That’s how I came to know ATS and I realized that they are doing a great job in electric cooling and I was always interested because in electronic cooling there is no limit basically. Electronic equipment is becoming smaller and smaller every day and the only limit is thermal, at least at the moment. The only barrier is thermal issue for the advancement of electronic cooling and that’s why basically all of the funding from the Department of Defense, NASA, etc., it’s all on cooling. Because again, at this stage with all of these nanotechnologies and manufacturing capabilities, they don’t have any barrier to make things smaller except thermal. It’s a very interesting area of research and, you know, when you’re at the university you do cutting-edge research, which is cool, but it’s always nicer to do the research and then build something and use your knowledge in a more applicable way.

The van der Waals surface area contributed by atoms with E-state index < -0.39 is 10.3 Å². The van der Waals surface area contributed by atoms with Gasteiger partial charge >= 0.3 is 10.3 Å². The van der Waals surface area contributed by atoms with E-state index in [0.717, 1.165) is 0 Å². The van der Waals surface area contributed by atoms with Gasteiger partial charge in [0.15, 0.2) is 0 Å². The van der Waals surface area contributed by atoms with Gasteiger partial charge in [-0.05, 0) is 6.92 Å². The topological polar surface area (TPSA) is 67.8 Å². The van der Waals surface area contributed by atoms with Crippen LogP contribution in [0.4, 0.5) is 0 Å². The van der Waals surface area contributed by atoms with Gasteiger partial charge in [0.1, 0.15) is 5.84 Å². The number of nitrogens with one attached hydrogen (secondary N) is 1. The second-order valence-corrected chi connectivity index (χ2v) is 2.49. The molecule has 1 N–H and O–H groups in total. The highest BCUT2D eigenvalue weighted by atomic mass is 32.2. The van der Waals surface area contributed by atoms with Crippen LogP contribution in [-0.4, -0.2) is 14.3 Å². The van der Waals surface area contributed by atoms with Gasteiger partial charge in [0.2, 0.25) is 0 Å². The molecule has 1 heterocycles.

JP: Many of the people who read this will probably know, but what are nanofluids?
RA: Nanofluid is the term that you use when you disperse metal or metal oxide nanoparticles, which with the dimensions of 109 m, which is like .000000001 meter…very tiny, and you disperse these in your base fluid, whatever it is – could be water, oil, anything – and because they are tiny they are going to stay dispersed and at the same time because they are metal or metal oxide their thermal conductivity is going to be much higher than your base fluid. In simple language, thermal conductivity means the ability of the material to transfer heat. So, for example, for water the thermal conductivity is .6 W/mK, but for copper it’s like 400 W/mK, so you can assume that by mixing these two, again because the particles are tiny you will still have your liquid, which can easily flow, but at the same time it has higher thermal conductivity compared to the base fluid that you have.